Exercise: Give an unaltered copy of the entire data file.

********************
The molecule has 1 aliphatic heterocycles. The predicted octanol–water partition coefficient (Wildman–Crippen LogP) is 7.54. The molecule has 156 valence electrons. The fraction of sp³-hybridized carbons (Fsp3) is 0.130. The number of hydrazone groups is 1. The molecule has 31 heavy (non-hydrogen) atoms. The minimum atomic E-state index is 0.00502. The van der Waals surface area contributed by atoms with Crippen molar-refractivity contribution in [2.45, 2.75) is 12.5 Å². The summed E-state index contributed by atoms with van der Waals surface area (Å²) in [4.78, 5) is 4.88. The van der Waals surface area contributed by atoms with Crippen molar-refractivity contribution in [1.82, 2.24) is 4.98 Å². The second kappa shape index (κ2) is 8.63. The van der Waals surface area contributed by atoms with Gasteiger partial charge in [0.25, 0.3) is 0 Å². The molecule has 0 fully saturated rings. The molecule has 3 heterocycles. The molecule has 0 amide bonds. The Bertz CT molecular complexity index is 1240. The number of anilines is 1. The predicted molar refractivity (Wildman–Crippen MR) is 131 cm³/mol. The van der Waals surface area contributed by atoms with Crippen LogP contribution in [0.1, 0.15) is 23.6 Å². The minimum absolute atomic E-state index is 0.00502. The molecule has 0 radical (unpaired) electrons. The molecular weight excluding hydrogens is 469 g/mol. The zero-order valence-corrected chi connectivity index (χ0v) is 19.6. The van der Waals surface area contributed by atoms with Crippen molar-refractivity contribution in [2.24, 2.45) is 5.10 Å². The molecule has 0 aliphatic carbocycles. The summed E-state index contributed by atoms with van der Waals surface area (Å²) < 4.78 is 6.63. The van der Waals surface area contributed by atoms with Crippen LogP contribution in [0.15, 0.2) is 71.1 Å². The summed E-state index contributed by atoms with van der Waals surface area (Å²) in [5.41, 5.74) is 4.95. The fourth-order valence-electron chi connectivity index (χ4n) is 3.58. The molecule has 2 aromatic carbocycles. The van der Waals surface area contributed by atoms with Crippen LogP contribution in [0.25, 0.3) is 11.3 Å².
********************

The molecule has 1 aliphatic heterocycles. The predicted octanol–water partition coefficient (Wildman–Crippen LogP) is 7.54. The molecule has 156 valence electrons. The fraction of sp³-hybridized carbons (Fsp3) is 0.130. The number of hydrazone groups is 1. The molecule has 31 heavy (non-hydrogen) atoms. The minimum atomic E-state index is 0.00502. The van der Waals surface area contributed by atoms with Crippen molar-refractivity contribution in [2.45, 2.75) is 12.5 Å². The summed E-state index contributed by atoms with van der Waals surface area (Å²) in [4.78, 5) is 4.88. The van der Waals surface area contributed by atoms with Crippen molar-refractivity contribution in [1.82, 2.24) is 4.98 Å². The second kappa shape index (κ2) is 8.63. The van der Waals surface area contributed by atoms with Gasteiger partial charge in [0.25, 0.3) is 0 Å². The molecule has 0 fully saturated rings. The molecule has 3 heterocycles. The molecule has 0 amide bonds. The Bertz CT molecular complexity index is 1240. The number of anilines is 1. The predicted molar refractivity (Wildman–Crippen MR) is 131 cm³/mol. The van der Waals surface area contributed by atoms with Crippen LogP contribution in [0.1, 0.15) is 23.6 Å². The minimum absolute atomic E-state index is 0.00502. The molecule has 0 radical (unpaired) electrons. The molecular weight excluding hydrogens is 469 g/mol. The zero-order valence-corrected chi connectivity index (χ0v) is 19.6. The van der Waals surface area contributed by atoms with Crippen molar-refractivity contribution in [2.24, 2.45) is 5.10 Å². The molecule has 0 aliphatic carbocycles. The summed E-state index contributed by atoms with van der Waals surface area (Å²) < 4.78 is 6.63. The van der Waals surface area contributed by atoms with Crippen LogP contribution in [0.15, 0.2) is 71.1 Å². The summed E-state index contributed by atoms with van der Waals surface area (Å²) in [5.41, 5.74) is 4.95. The fourth-order valence-electron chi connectivity index (χ4n) is 3.58. The molecule has 2 aromatic carbocycles. The van der Waals surface area contributed by atoms with Crippen LogP contribution in [0.25, 0.3) is 11.3 Å².